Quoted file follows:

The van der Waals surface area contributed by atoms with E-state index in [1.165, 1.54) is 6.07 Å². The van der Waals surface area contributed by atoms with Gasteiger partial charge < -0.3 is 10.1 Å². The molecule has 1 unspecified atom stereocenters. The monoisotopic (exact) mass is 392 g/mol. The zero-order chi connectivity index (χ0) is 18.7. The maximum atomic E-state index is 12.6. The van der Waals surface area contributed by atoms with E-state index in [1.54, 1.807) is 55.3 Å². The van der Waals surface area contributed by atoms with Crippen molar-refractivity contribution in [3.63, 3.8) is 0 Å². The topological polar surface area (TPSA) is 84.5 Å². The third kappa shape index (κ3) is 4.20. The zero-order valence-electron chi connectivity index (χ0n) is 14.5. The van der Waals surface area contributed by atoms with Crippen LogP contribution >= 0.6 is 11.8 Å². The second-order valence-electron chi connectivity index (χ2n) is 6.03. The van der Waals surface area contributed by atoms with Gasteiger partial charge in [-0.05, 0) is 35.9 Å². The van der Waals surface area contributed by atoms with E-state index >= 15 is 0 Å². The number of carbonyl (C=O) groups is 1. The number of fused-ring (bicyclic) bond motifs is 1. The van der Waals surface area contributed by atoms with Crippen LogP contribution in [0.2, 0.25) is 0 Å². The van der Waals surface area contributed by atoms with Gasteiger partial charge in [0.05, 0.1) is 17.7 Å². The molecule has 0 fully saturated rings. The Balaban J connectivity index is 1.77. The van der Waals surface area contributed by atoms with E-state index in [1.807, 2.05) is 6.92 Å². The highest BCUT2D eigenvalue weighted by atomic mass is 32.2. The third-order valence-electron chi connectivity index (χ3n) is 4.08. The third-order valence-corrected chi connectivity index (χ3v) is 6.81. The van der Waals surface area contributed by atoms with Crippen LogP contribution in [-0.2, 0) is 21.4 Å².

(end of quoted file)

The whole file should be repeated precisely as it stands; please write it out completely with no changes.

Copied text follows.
The van der Waals surface area contributed by atoms with E-state index in [1.165, 1.54) is 6.07 Å². The van der Waals surface area contributed by atoms with Gasteiger partial charge < -0.3 is 10.1 Å². The molecule has 1 unspecified atom stereocenters. The monoisotopic (exact) mass is 392 g/mol. The zero-order chi connectivity index (χ0) is 18.7. The maximum atomic E-state index is 12.6. The van der Waals surface area contributed by atoms with E-state index in [1.54, 1.807) is 55.3 Å². The van der Waals surface area contributed by atoms with Crippen molar-refractivity contribution in [3.63, 3.8) is 0 Å². The topological polar surface area (TPSA) is 84.5 Å². The third kappa shape index (κ3) is 4.20. The zero-order valence-electron chi connectivity index (χ0n) is 14.5. The van der Waals surface area contributed by atoms with Crippen LogP contribution >= 0.6 is 11.8 Å². The second-order valence-electron chi connectivity index (χ2n) is 6.03. The van der Waals surface area contributed by atoms with Gasteiger partial charge in [-0.05, 0) is 35.9 Å². The van der Waals surface area contributed by atoms with E-state index >= 15 is 0 Å². The number of carbonyl (C=O) groups is 1. The number of fused-ring (bicyclic) bond motifs is 1. The van der Waals surface area contributed by atoms with Crippen LogP contribution in [0.2, 0.25) is 0 Å². The van der Waals surface area contributed by atoms with Gasteiger partial charge in [0.05, 0.1) is 17.7 Å². The molecule has 0 fully saturated rings. The Balaban J connectivity index is 1.77. The van der Waals surface area contributed by atoms with E-state index in [1.807, 2.05) is 6.92 Å². The highest BCUT2D eigenvalue weighted by atomic mass is 32.2. The third-order valence-electron chi connectivity index (χ3n) is 4.08. The third-order valence-corrected chi connectivity index (χ3v) is 6.81. The van der Waals surface area contributed by atoms with Crippen LogP contribution in [-0.2, 0) is 21.4 Å².